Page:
Montanore mine loses on both clean water, endangered species challenges

Montanore mine loses on both clean water, endangered species challenges

Source: Missoulian
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ROB CHANEY rchaney@missoulian.com

The U.S. Forest Service’s “approve now, study later” approach to the Montanore copper and silver mine near Libby violates numerous laws, according to a federal judge in Missoula.

The project would also jeopardize federally protected grizzly bears and bull trout in the Cabinet Mountains Wilderness, Judge Donald Molloy wrote in decisions released on Tuesday.

“The Forest Service’s approval of the project despite noncompliance with Montana’s nondegredation standards is arbitrary and capricious in violation of the Clean Water Act, the Organic Act and NFMA (National Forest Management Act),” Molloy wrote. “Additionally, the agencies violated NEPA (the National Environmental Policy Act) by failing to discuss mitigation with regard to the Poorman site.”

In a separate opinion, Molloy found the U.S. Fish and Wildlife Service failed to properly assess the mine’s impact on bull trout and grizzlies, in violation of the Endangered Species Act. He wrote the mine’s potential to drain large amounts of groundwater out of wilderness streams would cause unacceptable damage to trout spawning areas, while the arrival of hundreds of miners would result in too many bears getting killed in an already tiny population.

“Given the number of environmental laws this project violates, the chance of a successful appeal is weak,” said Bonnie Gestring, Northwest program director for EarthWorks, one of the environmental groups suing the agencies and the mine company. Montanore officials did not respond to requests for comment.

The Montanore Project would tunnel for copper and silver in the mountains between Libby and the Cabinet Mountains Wilderness. While the ore body it pursues lies under the wilderness area, all of its above-ground operations were located outside the boundary.

Noranda Minerals Corp. made the original discovery and sought a permit to mine in 1989. It dug an adit 14,000 feet long in the upper Libby Creek area, but ceased operations after surface waters started showing increased nitrate levels and metal prices crashed.

A successor to Montanore acquired the claim in 2002, by which time most of Noranda’s permits had expired or been terminated. Montanore reopened the Libby adit in 2006 and started a new permitting process. That included requiring the Forest Service to consult with the U.S. Fish and Wildlife Service over the mine’s possible impacts to bull trout and grizzly bears — two species considered threatened under the Endangered Species Act.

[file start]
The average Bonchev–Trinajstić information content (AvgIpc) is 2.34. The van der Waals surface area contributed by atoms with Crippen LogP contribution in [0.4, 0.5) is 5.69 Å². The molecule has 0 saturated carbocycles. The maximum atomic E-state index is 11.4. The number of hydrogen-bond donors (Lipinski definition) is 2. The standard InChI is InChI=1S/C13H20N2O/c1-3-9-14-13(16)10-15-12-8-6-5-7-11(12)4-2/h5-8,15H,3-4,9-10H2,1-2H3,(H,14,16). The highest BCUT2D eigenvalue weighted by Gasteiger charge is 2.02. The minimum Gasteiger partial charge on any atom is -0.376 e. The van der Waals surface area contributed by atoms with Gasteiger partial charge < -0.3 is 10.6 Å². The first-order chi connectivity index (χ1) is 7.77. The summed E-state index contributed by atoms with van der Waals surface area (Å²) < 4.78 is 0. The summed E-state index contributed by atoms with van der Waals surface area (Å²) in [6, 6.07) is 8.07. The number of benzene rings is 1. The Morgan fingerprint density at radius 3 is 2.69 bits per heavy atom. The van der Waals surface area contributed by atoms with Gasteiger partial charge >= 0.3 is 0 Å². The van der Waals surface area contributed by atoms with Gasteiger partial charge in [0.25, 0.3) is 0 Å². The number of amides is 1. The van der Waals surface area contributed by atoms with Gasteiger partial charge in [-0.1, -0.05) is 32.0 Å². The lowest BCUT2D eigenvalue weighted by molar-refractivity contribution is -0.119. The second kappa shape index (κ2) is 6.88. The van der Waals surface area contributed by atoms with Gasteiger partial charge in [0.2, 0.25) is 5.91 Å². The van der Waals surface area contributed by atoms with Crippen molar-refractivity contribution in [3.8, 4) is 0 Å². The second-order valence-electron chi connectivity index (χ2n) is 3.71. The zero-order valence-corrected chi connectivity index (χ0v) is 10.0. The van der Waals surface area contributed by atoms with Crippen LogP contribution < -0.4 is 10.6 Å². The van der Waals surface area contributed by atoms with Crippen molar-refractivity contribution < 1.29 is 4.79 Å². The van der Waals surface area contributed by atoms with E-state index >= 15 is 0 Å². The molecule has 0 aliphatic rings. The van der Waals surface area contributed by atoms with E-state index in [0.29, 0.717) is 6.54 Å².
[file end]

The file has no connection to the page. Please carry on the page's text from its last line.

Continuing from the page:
FWS issued a biological opinion in 2014 saying the project wouldn’t jeopardize grizzlies or bull trout, and the Forest Service released a record of decision (ROD) in 2016.

The project anticipated it would take about five years to evaluate and construct the mining facility, followed by 16 to 20 years of operation and up to 20 more years of closure and post-closure work. Miners expected to remove 12,500 tons of material at the start and increase to 20,000 tons daily at peak operation.

The project estimated it would employ 450 people at full production. Montana’s Department of Environmental Quality refused to give Montanore a full permit in 2016, citing the company’s models showing it would degrade water quality below state and federal standards. However, the Forest Service granted a permit for the full project.

Molloy knocked the Forest Service for attempting to make its decision apply to the entire lifespan of the mine even though it anticipated more environmental analysis would be needed before it could proceed beyond the evaluation stage.

The judge wrote that kind of “adaptive management” approach, where problems get fixed as they come up, won’t work when the agency also has claimed it already had enough information to permit the whole project.

“(Montanore) argues that such a conclusion results in an ‘illogical paradox’ which recognizes that exploratory drilling is necessary to determine full-scale mining effects but that exploratory drilling cannot occur until the full-scale effects are known,” Molloy wrote. “But that again ignores the fact that the Forest Service determined it had enough information to proceed with the ROD … To say that noncompliance does not matter in the face of ‘adaptive management’ is contrary to the evidence before the agency.”

In the Endangered Species Act decision, Montanore argued that Libby Creek was one of six tributaries that spawning bull trout used to feed into the Clark Fork River. The company and the Fish and Wildlife Service also cited a previous case involving the nearby Rock Creek Mine where a similar project didn’t seriously affect bull trout.

Molloy replied that “while Rock Creek II was a pinprick, the Montanore Project is a deep cut.” He cited the agency’s own evaluation of that fish population’s importance to find the decision arbitrary and capricious.

Regarding grizzly bears, Montanore’s project proposed creating 7,030 acres of secure grizzly habitat, improving linkage zones, reducing motorized routes, and funding grizzly bear education and personnel programs.

But Molloy said FWS did a sloppy job predicting how many bears might die because of the mine operation, which made it impossible to judge the value of the mitigation efforts. An estimated 42 grizzlies live in the Cabinet-Yaak Recovery Zone, including 21 in the vicinity of the mine.

The ESA case pitted Save Our Cabinets, Earthworks and Defenders of Wildlife against FWS, the Forest Service and the Kootenai National Forest. The water case involved the Clark Fork Coalition along with Save Our Cabinets and Earthworks, as well as an independent property owner called Libby Placer Mining Co. against the Forest Service and Department of Agriculture and Montanore.